Reviewed by: Ryan McLelland

N.E.R.D’s last studio album was 2010’s Nothing – a brilliant but overlooked album that featured Daft Punk, Nelly Furtado, and some bonus tracks that really should have been on the album proper. Nothing wasn’t as well received as 2008’s Seeing Sounds which was a good but not fantastic album. Each album N.E.R.D has released is usually different from the last. Pharrell Williams and Chad Hugo are never afraid to try new and innovating things. Their first album In Search Of… was released in the UK but the album was released differently in America. Same songs but the group got rid of the instrumentals and brought in Spymob to do session work. The result there is two very different but very much the same versions of the same album.  Both versions are great and very much worth listening to.

Thematically I will compare their newest album No One Ever Really Dies to the group’s second release Fly or Die. I say this because as how different Fly or Die was from In Search Of… is how different No One Ever Really Dies is from Nothing (and perhaps the rest of the band’s catalog). A lot has happened since 2010’s Nothing. Pharrell became a true household name in 2013 with the release of Happy and his Blurred Lines duet with Robin Thicke. The very next year Pharrell was a judge on The Voice and his album G I R L hit #2 on the Billboard 200. Beyond a brief N.E.R.D reunion to contribute three songs to the The Spongebob Movie: Sponge Out Of Water soundtrack the band was just completely missing. Pharrell would pop up and talk about a new album saying it would be more organic and nature based. I would say that this truly doesn’t describe No One Ever Really Dies.

The new album features a bevy of guest stars including Rihanna, Ed Sheeran, Future, Kendrick Lamar, Gucci Mane, and Andre 3000. I think the guest star list really makes a statement about what the group is trying to do. Let’s bring in one of the hottest female singers of today, one of the biggest male singers of today, one of the hottest rappers of today, and one of the biggest rappers of all time. It tells me right away that they are looking to make a splash with No One Ever Really Dies and (hopefully) surpass what Nothing did in terms of both sales and recognition. It also told me that, when the album came out, I was probably in for something that may sound much more “Pharrell” then “N.E.R.D”. I know that is a weird statement to make and I’m not really sure I want to explain what I mean with that statement. If you get it, you get it. If you don’t, you don’t.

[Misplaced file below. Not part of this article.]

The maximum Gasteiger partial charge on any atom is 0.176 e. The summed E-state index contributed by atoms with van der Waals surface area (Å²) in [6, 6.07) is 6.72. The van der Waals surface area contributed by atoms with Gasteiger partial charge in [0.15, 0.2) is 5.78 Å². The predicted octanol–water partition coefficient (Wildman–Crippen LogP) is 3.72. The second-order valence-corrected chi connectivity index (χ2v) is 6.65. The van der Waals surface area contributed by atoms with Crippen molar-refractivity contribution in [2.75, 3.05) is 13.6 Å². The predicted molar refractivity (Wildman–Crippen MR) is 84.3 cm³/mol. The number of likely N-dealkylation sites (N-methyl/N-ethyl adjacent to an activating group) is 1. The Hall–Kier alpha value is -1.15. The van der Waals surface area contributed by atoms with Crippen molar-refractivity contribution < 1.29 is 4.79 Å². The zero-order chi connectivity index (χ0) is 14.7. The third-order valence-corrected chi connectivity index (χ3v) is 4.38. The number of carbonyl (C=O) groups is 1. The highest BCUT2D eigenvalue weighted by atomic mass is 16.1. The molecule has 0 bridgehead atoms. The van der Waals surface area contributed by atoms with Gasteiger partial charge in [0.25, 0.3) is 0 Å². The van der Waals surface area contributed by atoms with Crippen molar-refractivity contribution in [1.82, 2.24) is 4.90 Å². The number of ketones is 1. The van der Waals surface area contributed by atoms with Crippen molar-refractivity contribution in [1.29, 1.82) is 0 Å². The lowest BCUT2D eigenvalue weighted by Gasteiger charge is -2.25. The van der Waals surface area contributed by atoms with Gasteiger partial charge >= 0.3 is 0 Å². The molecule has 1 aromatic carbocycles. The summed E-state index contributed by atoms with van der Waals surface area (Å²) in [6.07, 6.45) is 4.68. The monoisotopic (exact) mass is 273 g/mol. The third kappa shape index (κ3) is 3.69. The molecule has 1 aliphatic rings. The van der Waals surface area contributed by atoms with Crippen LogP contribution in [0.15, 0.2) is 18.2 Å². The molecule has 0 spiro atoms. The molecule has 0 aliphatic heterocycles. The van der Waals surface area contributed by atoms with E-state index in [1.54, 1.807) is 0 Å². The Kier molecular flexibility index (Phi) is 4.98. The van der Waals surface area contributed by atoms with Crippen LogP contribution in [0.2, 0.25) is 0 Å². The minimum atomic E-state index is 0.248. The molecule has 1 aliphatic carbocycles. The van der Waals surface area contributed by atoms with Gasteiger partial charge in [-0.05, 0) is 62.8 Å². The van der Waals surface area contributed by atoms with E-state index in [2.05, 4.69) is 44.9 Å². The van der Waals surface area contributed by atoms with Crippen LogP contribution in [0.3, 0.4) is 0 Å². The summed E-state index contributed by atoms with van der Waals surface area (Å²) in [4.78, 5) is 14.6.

I ultimately think that the guest stars take away from the album. It isn’t like N.E.R.D hasn’t had guest stars before as they always have had them on each and every album. I think the most effective guest star here is Ed Sheeran who guests on the last track Lifting You. It’s a funky island kind-of song but, because of this and Sheeran’s added vocals, it stands out from the rest of the album. I dig Sheeran though he is way, way, way, way overplayed. Nice to have him here.

The first track is Lemon and guest stars Rihanna but she doesn’t actually sing on this track. She raps. I will say this about her rapping: it is pretty damn good. I was impressed. Her rapping doesn’t take away from the song and the song sounds N.E.R.Dish so it sounds….decent. I find it interesting that Pharrell brought her onboard and was like, “You are known for your voice, so let’s have you not sing.”

The two most N.E.R.D like songs are Deep Down Body Thirst and ESP, though Lightning Fire Magic Prayer can be probably rank up there as well. LFMP is great because it is a pretty dense 7 minute song which really shows the musical ability of the group. NOW as for the rest of the album it still sound N.E.R.Dish but (and there is a but) some of it still sounds like they were outtakes from In My Mind. Again I’ll state that most of the tracks with the guest stars are probably the worst songs on the album. That’s not to say the songs are bad because I find the whole album pretty average. There’s nothing truly bad, there’s just nothing that truly stands out.

I think that each and every release up until No One Ever Really Dies can stand on its own as an outstanding album. The weakest prior to this album, for me, was Fly or Die but that album was still truly great. No One Ever Really Dies is truly a weak album when compared to the past four albums. It is unable to produce anything that stands out. Did a near 7 year break affect the band? Do they even care at this point? Are they making music that they want to listen while hoping their listeners will respond the same way? I think they usually do this and usually it’ll hit for me. This one feels like a swing and a miss. I can listen to it from front to back and come out a bit satisfied. But overall I think I’ll just put on one of the other albums and truly enjoy myself. That’s the rub. As a N.E.R.D album it just can’t stack up against previous albums.

I’m still a N.E.R.D fan but I’m fairly certain that No One Ever Really Dies will get some minimal play from me. Here’s hoping that it doesn’t take the band another 7 years to get another album out. I’d really love this band to go out on a high note. I went back and forth on giving this a C+ or a B- but ultimately I decided…


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